Understanding Corporate Credibility in Repeated Game between Enterprise and Stakeholders

By Zonghao Bao and Han Wang

This article investigates whether and how the interaction and repeated game between enterprise and stakeholders can influence corporate credibility performance in practice. The authors use the Corporate Social Responsibility (CSR) reports, which are published by 1000 enterprises in Shanghai, as their data source and evaluate their credibility performance in 2015. The findings provide guidelines for social credibility construction in Shanghai.

Evaluation Outcome of Shanghai CSR Reports

The CSR reports, which are used as the data source in our evaluation, are published by 1000 enterprises selected from 16 districts in Shanghai, covering various fields such as manufacture and construction industry, communication and transportation, finance and insurance, and retail business, etc. In our evaluation indicator system, we take Corporate Credibility as one first-order index, and further evaluate enterprises’ credibility performance according to three secondary indexes of Internal Credit Regulations, Credit Behaviours, and Social Image, as well as ten third grade indexes, such as Credit Rating and Credit Disclosing.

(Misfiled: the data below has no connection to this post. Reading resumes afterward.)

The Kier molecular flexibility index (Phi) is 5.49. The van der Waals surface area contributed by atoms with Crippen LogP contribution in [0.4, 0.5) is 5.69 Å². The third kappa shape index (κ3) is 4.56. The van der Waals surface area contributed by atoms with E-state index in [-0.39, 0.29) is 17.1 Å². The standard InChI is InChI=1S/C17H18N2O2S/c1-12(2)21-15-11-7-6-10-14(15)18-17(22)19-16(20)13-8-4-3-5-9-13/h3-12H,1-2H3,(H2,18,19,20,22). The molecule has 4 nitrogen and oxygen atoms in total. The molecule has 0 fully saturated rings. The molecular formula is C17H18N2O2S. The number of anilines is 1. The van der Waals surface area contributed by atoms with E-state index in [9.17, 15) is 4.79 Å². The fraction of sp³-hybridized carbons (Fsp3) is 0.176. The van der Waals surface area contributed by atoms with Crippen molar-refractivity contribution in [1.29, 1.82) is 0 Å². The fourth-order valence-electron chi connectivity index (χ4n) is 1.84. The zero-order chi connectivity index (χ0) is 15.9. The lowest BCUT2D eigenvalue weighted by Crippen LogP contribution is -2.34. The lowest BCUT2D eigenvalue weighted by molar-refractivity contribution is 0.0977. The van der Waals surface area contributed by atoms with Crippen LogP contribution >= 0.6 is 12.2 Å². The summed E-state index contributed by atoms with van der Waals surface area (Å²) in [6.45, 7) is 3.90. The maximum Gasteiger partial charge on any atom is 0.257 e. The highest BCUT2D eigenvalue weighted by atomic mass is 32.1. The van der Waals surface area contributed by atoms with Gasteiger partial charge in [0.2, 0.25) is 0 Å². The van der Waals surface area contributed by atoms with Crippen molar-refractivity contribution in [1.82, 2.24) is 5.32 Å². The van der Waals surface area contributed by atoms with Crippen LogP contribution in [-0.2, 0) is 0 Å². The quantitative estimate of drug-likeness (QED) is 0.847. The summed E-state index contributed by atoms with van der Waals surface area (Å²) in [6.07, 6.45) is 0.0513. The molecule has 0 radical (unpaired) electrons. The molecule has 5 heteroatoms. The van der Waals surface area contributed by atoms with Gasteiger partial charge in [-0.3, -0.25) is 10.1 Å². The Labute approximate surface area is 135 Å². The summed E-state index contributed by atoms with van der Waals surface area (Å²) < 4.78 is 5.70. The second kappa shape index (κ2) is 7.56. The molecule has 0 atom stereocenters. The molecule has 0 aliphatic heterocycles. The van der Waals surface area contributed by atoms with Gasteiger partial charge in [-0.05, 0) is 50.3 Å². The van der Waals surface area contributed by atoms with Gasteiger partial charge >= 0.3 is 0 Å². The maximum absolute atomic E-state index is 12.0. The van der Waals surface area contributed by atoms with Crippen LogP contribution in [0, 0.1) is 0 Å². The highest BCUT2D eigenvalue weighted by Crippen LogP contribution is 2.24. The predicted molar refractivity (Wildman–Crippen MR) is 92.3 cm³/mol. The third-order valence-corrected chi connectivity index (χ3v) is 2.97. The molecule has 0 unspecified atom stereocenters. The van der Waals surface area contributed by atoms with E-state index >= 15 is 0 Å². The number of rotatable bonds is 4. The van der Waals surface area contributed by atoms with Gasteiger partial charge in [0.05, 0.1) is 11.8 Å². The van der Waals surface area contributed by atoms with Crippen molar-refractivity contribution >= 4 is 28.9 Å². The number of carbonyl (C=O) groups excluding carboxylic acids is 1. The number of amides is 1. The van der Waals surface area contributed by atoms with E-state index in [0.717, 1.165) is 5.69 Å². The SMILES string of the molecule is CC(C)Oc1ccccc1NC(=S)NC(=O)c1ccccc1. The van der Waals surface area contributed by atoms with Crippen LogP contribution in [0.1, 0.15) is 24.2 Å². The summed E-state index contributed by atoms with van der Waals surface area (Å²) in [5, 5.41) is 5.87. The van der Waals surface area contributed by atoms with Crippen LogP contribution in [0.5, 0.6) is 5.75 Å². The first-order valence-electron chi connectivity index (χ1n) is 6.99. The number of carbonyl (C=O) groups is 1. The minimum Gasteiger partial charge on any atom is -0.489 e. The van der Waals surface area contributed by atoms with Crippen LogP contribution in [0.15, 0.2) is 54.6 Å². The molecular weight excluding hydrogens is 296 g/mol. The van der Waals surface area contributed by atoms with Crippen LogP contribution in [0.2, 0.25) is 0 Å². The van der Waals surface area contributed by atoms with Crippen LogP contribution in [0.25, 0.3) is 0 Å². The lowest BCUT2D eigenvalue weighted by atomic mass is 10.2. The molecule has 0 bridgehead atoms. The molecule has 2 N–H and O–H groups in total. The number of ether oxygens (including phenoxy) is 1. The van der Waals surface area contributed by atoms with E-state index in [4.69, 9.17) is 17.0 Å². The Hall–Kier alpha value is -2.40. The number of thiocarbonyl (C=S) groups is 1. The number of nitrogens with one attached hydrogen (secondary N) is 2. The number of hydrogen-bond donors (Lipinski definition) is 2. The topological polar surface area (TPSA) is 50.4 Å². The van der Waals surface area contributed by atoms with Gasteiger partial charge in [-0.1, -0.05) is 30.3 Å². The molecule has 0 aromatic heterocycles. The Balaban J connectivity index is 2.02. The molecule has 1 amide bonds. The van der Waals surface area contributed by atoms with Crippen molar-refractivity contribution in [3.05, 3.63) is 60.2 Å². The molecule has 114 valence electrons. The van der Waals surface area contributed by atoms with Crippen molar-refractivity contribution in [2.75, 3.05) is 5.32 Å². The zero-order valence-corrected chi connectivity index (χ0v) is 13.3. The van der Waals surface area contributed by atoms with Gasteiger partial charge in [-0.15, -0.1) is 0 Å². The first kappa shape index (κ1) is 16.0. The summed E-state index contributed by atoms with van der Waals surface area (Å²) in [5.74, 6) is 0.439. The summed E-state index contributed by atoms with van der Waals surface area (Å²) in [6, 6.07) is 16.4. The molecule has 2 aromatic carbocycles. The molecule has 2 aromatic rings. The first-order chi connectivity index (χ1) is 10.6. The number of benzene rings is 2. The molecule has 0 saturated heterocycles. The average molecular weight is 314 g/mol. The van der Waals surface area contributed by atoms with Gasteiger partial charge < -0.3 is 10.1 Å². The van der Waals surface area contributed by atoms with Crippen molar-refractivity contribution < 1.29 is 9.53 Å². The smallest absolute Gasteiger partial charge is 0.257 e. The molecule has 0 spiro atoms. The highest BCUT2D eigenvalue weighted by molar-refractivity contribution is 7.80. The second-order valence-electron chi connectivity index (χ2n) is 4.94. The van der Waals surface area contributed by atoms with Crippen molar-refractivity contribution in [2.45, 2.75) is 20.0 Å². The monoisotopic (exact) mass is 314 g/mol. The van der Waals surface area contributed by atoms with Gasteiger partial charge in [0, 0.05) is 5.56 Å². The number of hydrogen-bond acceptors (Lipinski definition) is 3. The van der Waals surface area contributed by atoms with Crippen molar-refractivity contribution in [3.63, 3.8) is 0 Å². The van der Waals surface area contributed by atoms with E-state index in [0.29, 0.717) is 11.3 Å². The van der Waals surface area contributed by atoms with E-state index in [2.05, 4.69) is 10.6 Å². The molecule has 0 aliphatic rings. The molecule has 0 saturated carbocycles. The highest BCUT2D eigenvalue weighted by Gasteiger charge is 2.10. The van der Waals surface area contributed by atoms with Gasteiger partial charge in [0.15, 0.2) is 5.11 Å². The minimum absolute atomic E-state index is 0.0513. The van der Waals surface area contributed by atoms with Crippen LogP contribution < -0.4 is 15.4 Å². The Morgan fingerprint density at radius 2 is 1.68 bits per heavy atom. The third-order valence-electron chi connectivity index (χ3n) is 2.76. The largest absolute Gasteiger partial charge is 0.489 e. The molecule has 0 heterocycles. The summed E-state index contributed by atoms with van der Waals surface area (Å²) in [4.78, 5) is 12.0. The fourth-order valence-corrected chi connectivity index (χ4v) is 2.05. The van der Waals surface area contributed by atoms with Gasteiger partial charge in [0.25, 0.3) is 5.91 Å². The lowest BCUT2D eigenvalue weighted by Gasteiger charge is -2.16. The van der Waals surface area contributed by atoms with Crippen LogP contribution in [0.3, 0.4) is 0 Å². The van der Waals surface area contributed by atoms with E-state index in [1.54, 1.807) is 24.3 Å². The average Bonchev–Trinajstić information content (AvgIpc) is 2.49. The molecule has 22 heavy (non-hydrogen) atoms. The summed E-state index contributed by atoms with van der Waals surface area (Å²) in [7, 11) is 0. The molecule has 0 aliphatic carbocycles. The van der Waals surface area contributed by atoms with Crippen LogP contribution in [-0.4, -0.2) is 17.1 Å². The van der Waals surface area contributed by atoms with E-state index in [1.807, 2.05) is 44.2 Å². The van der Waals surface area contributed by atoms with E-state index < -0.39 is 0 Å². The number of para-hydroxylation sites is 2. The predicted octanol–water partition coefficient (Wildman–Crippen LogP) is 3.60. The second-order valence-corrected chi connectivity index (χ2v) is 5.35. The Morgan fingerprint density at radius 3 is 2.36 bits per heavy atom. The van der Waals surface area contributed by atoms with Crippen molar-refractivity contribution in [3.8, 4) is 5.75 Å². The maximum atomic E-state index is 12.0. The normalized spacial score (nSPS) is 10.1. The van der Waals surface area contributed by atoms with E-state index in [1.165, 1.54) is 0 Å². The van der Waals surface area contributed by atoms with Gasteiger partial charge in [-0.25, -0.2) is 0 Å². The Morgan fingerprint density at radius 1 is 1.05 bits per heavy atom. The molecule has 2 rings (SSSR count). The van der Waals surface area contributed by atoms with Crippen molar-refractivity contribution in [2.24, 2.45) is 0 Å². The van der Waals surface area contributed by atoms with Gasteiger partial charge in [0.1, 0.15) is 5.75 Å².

The outcome of our evaluation reveals several problems in enterprise credibility performance, and one notable problem is the diffusion of business dishonesty among the enterprises. In our evaluation of Corporate Credibility, more than 100 enterprises are ranked with C or D level. In the evaluation with secondary indexes, 187 enterprises are at C or D level on Internal Credit Regulations, and 303 enterprises are at C or D level on Social Image (see Table 1 below).

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About the Authors

bao-webZonghao Bao is the President of Shanghai Academy of HuaXia Social Development Research. He is also a professor and doctoral supervisor in School of Humanities at East China University of Science and Technology. Professor Bao is an expert in Philosophy and Social Science, and he received several awards because of his extraordinary research and contributions to social science.

wang-webHan Wang is a member of Professor Bao’s research team. She is currently a PhD candidate in School of Humanities at East China University of Science and Technology. She has studied in Australia for two years, and in recent years she has conducted her research on Ethics and Economic Ethics.


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The views expressed in this article are those of the authors and do not necessarily reflect the views or policies of The World Financial Review.